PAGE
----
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How SmartStudy’s pink fox became a global hit

Education company is now getting deals for TV shows and a movie

July 18,2017
Ryan Seungkyu Lee, co-founder and chief financial officer of SmartStudy, with the company’s main character Pinkfong at its headquarters in Seocho-dong, southern Seoul. [PARK SANG-MOON]
In Korea, many kids and parents associate Pinkfong, a magenta-colored animated fox, with children’s education, but Ryan Seungkyu Lee, the chief financial officer and co-founder of SmartStudy, which created the character, believes Pinkfong has really come into its own.

“If one would have to define us, we would be somewhere between Disney and Sesame Street,” Lee said during an interview with the Korea JoongAng Daily on Thursday at the company’s headquarters in Seocho-dong, southern Seoul.

The company, which first started off supplying digital music videos for preschool education publishing companies, has turned into a multibillion-won content developer that has grabbed the attention of billions of young children in Korea and around the world with its catchy YouTube videos. SmartStudy wants to further expand its business portfolios to animated television shows and musicals and is currently working on a feature film.

If it succeeds, the company could turn into Korea’s own Pixar.

“Disney provides imagination and entertainment,” he said, “but in addition to those, we try to teach our viewers about nurturing good values and habits.”

Today, SmartStudy’s Pinkfong is the biggest sensation in the preschool education market, even threatening the reign of beloved character Pororo, an anthropomorphic blue penguin that has long been a favorite of Korean children. Although Pororo has also gained worldwide recognition, the rise of Pinkfong has been unprecedented and viral. A YouTube video showing 55 Chinese first graders at a school in Xi’an singing along and dancing to Pinkfong’s famous “Baby Shark English” song was uploaded late last year. Not only has Pinkfong remained in the top spot on the Korean education app market in the past five years, it has also earned the mantle in 109 countries.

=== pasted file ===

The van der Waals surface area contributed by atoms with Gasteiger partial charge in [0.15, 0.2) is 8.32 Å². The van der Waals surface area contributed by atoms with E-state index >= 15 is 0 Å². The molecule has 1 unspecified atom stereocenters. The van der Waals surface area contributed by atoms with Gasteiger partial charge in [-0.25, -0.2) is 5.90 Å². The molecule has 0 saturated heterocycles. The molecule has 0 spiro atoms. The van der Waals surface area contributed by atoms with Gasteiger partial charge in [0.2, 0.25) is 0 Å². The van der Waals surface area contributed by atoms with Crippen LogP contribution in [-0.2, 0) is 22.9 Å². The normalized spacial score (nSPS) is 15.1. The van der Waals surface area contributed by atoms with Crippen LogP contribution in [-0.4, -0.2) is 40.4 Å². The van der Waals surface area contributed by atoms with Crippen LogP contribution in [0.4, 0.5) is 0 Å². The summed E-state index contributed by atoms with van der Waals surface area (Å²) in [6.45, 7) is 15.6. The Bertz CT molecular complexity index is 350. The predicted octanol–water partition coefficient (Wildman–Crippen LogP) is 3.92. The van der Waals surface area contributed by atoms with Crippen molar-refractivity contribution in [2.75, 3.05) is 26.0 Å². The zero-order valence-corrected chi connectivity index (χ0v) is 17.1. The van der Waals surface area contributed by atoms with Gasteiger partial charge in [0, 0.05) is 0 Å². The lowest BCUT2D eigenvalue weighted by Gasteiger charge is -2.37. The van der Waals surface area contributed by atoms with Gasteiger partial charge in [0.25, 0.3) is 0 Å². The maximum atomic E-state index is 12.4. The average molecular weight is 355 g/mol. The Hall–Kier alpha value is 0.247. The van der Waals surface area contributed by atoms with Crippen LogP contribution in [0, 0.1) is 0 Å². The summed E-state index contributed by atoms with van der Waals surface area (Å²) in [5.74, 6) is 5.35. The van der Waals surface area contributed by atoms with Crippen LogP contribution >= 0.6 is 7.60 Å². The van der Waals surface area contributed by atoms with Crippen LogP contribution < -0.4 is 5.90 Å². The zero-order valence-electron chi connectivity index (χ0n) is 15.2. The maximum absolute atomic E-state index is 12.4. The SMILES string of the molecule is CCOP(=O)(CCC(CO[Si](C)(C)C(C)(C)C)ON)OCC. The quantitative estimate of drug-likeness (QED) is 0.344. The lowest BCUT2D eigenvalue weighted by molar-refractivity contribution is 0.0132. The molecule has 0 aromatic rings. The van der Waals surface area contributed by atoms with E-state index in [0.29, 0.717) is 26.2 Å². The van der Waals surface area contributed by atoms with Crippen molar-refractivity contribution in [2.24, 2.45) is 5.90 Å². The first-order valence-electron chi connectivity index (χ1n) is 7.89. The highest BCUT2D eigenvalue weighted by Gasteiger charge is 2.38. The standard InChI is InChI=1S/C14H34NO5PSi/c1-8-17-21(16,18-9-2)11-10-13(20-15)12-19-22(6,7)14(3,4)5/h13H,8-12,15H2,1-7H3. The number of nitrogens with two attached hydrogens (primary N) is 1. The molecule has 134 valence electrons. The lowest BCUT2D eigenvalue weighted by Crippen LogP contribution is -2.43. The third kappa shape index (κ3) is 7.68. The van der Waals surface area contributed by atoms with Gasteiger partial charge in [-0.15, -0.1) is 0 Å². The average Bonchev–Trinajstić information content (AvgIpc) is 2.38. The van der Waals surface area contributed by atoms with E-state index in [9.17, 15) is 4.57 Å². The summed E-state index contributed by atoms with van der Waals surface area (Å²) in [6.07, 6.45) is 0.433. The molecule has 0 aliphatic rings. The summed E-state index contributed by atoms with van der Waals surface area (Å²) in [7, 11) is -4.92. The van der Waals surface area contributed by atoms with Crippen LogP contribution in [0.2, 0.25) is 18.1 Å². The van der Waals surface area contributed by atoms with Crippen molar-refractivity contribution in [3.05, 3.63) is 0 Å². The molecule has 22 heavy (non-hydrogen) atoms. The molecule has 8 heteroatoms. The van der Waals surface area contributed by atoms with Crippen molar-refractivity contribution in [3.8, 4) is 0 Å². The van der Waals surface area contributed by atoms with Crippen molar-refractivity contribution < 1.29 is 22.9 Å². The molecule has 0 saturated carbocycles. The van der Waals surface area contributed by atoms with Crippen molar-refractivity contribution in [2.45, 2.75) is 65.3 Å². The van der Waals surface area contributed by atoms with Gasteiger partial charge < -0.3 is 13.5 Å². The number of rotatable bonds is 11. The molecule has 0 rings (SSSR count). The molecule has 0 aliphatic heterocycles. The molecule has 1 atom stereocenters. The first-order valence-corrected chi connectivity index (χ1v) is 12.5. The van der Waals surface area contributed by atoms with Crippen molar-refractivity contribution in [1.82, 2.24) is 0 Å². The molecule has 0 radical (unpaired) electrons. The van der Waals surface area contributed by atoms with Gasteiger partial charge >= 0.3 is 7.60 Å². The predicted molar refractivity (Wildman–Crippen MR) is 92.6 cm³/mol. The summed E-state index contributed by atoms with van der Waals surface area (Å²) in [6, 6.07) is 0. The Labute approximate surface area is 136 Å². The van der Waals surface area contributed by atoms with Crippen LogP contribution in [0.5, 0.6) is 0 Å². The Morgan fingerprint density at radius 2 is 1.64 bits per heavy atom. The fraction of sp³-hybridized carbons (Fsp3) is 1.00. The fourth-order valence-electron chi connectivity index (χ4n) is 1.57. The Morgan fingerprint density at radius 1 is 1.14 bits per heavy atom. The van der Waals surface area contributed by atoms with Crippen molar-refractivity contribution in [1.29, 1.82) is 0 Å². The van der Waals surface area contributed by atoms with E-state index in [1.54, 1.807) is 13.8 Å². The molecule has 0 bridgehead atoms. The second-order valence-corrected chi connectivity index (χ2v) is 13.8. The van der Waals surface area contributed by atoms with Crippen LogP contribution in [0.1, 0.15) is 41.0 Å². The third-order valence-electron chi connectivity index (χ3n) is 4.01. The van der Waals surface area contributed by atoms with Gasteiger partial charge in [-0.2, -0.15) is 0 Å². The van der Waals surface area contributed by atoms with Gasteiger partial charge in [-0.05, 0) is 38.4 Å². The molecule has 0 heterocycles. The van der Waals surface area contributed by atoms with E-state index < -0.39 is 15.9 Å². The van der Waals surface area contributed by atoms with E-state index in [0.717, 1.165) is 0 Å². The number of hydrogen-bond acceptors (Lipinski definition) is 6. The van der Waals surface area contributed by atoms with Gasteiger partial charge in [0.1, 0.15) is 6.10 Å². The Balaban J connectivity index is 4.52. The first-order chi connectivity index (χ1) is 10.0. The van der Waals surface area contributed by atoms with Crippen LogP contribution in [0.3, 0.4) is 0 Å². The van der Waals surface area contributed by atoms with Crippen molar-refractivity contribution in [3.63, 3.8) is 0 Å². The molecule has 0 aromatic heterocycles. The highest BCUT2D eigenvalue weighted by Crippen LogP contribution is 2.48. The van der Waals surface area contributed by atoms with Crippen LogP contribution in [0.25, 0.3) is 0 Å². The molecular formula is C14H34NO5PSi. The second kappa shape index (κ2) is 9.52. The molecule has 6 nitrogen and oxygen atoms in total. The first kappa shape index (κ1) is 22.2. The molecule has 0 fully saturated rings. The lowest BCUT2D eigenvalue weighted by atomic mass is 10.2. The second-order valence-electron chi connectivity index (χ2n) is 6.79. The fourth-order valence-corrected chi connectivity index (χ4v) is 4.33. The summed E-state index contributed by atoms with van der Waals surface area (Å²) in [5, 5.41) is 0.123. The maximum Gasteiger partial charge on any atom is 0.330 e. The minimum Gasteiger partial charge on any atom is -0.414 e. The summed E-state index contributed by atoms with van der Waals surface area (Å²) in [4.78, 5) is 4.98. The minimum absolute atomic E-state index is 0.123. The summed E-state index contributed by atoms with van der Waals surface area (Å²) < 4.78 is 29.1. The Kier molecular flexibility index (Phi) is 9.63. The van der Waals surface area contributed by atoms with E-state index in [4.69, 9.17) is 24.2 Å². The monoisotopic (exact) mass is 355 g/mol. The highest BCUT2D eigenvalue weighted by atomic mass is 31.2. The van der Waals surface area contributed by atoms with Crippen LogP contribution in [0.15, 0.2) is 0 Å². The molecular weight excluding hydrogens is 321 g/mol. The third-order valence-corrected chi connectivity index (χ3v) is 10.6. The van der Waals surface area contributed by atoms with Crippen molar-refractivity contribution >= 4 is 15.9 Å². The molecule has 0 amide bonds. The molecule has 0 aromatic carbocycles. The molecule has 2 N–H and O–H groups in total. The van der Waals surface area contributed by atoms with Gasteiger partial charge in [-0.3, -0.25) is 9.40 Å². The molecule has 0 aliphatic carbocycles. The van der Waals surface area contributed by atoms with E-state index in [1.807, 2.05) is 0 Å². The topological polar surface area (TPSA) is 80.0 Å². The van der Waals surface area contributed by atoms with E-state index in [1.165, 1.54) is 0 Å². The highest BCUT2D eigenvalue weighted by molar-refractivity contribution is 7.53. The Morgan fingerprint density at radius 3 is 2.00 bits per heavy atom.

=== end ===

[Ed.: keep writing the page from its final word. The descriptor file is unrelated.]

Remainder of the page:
Thanks to Pinkfong’s popularity, SmartStudy made 17.5 billion won ($15.5 million) last year. That’s an 80 percent increase from 9.5 billion won in 2015.

Among the revenue, 65 percent is made abroad. The United States accounts for 35 percent, Southeast Asia 10 percent, China 6 percent and Japan 4 percent. Korea accounts for the other 35 percent.

The company has roughly 2,300 videos in five different languages, and the most popular, titled “Shark Song,” which features Pinkfong and a family of sharks, has enjoyed viewership of 400 million. And this is an achievement made only a year after it was made. There are books, CDs, diapers, toothbrushes and sundries featuring the company’s characters.

“We had no idea how sensational the shark family was going to get,” Lee said. “The situation is similar to the success of Psy and ‘Gangnam Style.’”

The company was founded in 2010 by three former game developers. Kim Min-seok, SmartStudy’s CEO, previously worked for Nexon and NHN. His close friend and the company’s executive vice president, Park Hyun-woo, also worked at NHN, and Lee, who started his career at Freechal, an online community developer, met Kim at Nexon.

When they first started the company, Lee said they weren’t sure what they wanted to do. They just knew that the smartphone, then introduced in the Korean market with the arrival of Apple’s iPhone in 2009, was a great opportunity. “It was a handheld computer,” he said.

But they did know that they didn’t want to make any more video games. “At that point, we were all tired of making games,” Lee said. “We wanted to make something different.”